Login/Register With: LEAVE A REPLY Cancel replyLog in to leave a comment What it comes down to is, what is the CBC’s purpose? Whose stories is it supposed to tell? When you look at why it was created, it was meant to tell stories that reflect Canada’s regional and multicultural complexities. I’d argue that these programs do exactly that.READ MORE Facebook There is a lot to be said about the CBC.There’s a lot to be critical of, and we should be critical. But in an earlier piece written by Nick Fillmore, there is misdirected dragging of CBC Radio One’s new programming — because the kind of “human connections” programming that Fillmore takes issue with is exactly what the CBC’s mandate demands that it do.There are official and unofficial guiding policies that have moved the CBC throughout its history. The ideas that Canadians should be connected “from coast-to-coast-to-coast” and that the broadcaster should serve “everyone, every way,” are critical in understanding its extremely broad and wide-reaching mandate. Given this, it’s not surprising that some days it feels like the CBC isn’t doing anything well. Advertisement Advertisement Twitter Advertisement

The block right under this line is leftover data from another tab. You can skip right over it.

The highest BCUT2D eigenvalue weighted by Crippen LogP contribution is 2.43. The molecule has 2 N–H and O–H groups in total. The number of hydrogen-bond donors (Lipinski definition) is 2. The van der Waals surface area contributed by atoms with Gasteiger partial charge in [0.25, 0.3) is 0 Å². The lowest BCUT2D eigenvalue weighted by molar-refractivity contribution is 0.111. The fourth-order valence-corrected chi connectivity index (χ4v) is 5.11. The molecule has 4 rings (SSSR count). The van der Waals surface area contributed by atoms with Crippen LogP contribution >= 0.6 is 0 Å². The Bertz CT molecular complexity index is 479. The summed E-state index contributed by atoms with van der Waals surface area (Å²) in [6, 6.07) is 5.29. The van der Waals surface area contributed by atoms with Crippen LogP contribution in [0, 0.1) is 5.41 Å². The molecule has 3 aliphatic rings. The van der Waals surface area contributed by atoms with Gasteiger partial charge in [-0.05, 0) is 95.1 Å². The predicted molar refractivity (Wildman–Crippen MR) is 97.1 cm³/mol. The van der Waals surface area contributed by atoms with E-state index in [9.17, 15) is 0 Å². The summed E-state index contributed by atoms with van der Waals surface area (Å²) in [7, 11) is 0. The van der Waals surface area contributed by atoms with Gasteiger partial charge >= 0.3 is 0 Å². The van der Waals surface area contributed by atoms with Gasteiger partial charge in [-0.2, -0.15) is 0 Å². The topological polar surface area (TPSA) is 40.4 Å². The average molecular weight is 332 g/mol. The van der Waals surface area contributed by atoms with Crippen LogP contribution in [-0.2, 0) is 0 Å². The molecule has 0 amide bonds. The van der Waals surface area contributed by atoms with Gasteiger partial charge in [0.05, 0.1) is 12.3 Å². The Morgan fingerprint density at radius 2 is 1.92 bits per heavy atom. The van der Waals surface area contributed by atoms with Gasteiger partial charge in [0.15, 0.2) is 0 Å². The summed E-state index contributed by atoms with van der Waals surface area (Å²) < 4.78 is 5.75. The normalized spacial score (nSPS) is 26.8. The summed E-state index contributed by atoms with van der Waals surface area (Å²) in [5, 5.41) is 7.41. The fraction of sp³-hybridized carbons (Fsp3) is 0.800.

Facebook Twitter Google+LinkedInPinterestWhatsApp Beaches reconstruction delayed, delivery mix up at airport Survey shows TCI beaches keep visitors coming Facebook Twitter Google+LinkedInPinterestWhatsAppProvidenciales, 20 Oct 2015 – Sandals Resorts International cleaned up at this weekend’s World Travel Awards which was for the first time held in Great Exuma, in The Bahamas. Although company CEO, Adam Stewart was unable to make the gala at the Sandals Emerald Bay, he should have been pleased to hear that when it came to Caribbean’s Leading prizes, Sandals and Beaches and Island Routes again got the gold. Beaches Family All Inclusive was named best family all inclusive in the region and the TCI Beaches also earned an individual prize. Island Routes is leading tour company, Sandals Emerald Bay is leading conference hotel and Sandals was named Caribbean’s Leading Hotel brand. World Travel Awards is hailed as the Oscar’s of the Travel industry and its creator, Graham Cooke said: “What a night for Sandals! Over the past two decades the brand has grown into an institution here in the Caribbean and that success has been recognised by our voters…” The World Travel Awards was hosted by TV personality Andrew Kennedy and former Miss Bahamas and broadcaster, Anastagia Pierre with entertainment from the Crusaders Junkanoo Group, the Royal Bahamas Police Force Pop Band and Alia Cole. Recommended for you Related Items:adam stewart, beaches, Sandals Resort International, world travel awards Hurricane Irma causes major damage and destruction in TCI